“Damn right!” Daring puffed out her chest and Strong laughed as he brushed her off. She liked how his hooves felt against her dusty coat.
“Usin’ big pony words now, ain’tcha?” Strong raised an eyebrow at her as he stepped away. His eyes swept over her.
“I’ll use what words I wanna, Strong Whats-yer-name, and never you mind.”
When Strong smiled, it made something in her feel warm. Her heart beat a little faster at the light in his eyes as he shrugged and blessed her with that grin. “Do what y’will, I suppose ya always do. I was kinna thinkin’ about goin’ into town later… unless there’s somethin’ else you wanna do.”
And something did occur to her. Something she’d thought about before, but she only smiled. Maybe.
“Sure, lead the way, y’big fool.”
And then she looked at him, a good long look. He was different. She could see it now, how his eyes seemed somehow glassier than before. Harder and older, and suddenly he seemed larger and his face was different. He wasn’t a colt anymore, but a stallion, one she hardly recognized. He waited for her to follow, but instead of stamping his hooves with eagerness to get going, he swished his tail impatiently. How had his eyes looked, before? When he was smiling. She tried to remember, but she couldn’t.
She shook her head, letting the memory die. It went.
She should go back and apologize to him. The shock had just been too much—yes, that’s what she’d say. It had simply been too long, and she was so shaken up by all the news of the last few days. She’d come home to find solace and it had changed on her, that’s what she would say.
Daring knew she couldn’t. He wouldn’t understand it all, and not just because time had separated them. She barely understood herself. The parts of her that had dreamed about kissing Strong and finding him again were in full retreat, and the parts of her that feared what lay ahead were screaming. It would all be like this, the latter part of her insisted. It was all going downhill.
But this was the only place she could find any peace, and she knew that. It had to be here.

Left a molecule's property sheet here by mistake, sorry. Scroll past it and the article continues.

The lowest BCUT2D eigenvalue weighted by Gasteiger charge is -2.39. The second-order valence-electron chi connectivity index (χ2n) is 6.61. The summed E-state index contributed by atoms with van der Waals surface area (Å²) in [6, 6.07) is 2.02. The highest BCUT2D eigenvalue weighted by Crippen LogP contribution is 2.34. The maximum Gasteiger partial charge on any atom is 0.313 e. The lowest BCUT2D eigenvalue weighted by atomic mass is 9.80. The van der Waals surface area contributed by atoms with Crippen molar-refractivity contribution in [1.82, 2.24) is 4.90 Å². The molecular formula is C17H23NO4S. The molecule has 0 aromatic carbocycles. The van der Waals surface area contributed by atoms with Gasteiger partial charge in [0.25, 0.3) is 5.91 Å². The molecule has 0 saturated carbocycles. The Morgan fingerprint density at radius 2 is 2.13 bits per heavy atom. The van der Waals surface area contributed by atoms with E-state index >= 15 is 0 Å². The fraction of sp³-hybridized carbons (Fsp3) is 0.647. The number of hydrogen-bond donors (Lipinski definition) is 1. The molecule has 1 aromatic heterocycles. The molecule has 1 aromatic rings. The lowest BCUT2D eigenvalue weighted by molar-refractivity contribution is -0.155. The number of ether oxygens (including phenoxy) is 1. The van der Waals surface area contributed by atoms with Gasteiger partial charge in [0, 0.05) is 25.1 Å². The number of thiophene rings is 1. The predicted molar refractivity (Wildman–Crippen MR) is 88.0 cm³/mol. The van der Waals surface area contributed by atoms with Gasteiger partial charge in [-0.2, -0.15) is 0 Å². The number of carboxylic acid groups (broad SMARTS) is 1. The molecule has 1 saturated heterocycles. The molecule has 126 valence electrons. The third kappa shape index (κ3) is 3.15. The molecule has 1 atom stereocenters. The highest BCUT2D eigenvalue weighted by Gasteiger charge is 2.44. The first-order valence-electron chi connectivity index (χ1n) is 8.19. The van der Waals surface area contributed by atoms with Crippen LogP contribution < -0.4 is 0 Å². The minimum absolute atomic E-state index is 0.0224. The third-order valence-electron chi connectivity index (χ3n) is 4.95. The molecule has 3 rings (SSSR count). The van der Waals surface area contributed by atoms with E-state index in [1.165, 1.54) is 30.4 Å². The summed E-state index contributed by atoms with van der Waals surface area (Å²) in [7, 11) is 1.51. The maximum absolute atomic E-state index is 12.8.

She couldn’t help but almost feel the rough edges of the wheat they grew here like she had as filly. Oh Strong... how we ran. I was the fastest pegasus in the province on my feet, I’m sure of it. I got it all from leading you on merry chases, didn’t I? The thrill of the hunt, the chasing after clues in abandoned temples and old libraries—I learned it all here.
Daring couldn’t help it. She looked back, trying to find him again. He was so small now, with his changed face. She could imagine it was different. He was still that colt who’d loved adventure and her.
She could imagine he was single, as he stood alone in the field along the road.
I’ve gotta get a move on. The day’s wasting. This is nothing, Daring. You’ve stared down tigers and lions. You’ve fought minotaurs and outsmarted lesser dragons. It’s just a walk. Just coming home, nothing more.
She just couldn’t make herself believe it.
II. The River
You’d never know the River had a name from how ponies talked about it. It was simply The River.
She couldn’t see it now, but she knew it was there. She could smell it churning behind the levee wall, muddy and alive. The road home led alongside it for a way before her path branched off toward the old farm.
She’d read up on her home, while studying Archaeology at Canterlot. It hadn’t surprised her at all to find that in ancient times the earth ponies who had lived here had worshipped the mighty Missifilli River as a god.
They still did, after a fashion. Life came from the River, and its borders were set by the River. Some of the rich planters made their fortunes selling cotton and corn down the river to Las Pegasus and New Hoofington. Others met their ends in the unpredictable floods, when the spiteful water burst over the wall and drowned the farmers and their fields below in an awful deluge of lukewarm mud and water up to one’s eyes. She’d lived through two floods before the acceptance letter had come to their farm, and both times she’d been lucky enough to have her wings to save her. The River gave life and made life and took life.
Her wings had saved her father during the second flood. He had seemed so frail and old even then. He wept as she carried him up out of the waters and placed him on the roof. Later on, before she’d left for the University, he’d told her that for a brief second he’d seen her mother instead of her. Daring had loved it at the time—any connection to the mare who’d birthed her was a good thing. Now, it only made her sigh. Daring was old enough to appreciate what he’d been feeling, or at least she thought she was old enough.
Every foal in the Riverlands played along the river. It had been that way before she had been born, and she assumed it still held true and would until the sun went dark. The earth ponies accepted the river in the stoic manner of earth ponies since the world was young: there was no keeping it back or controlling it.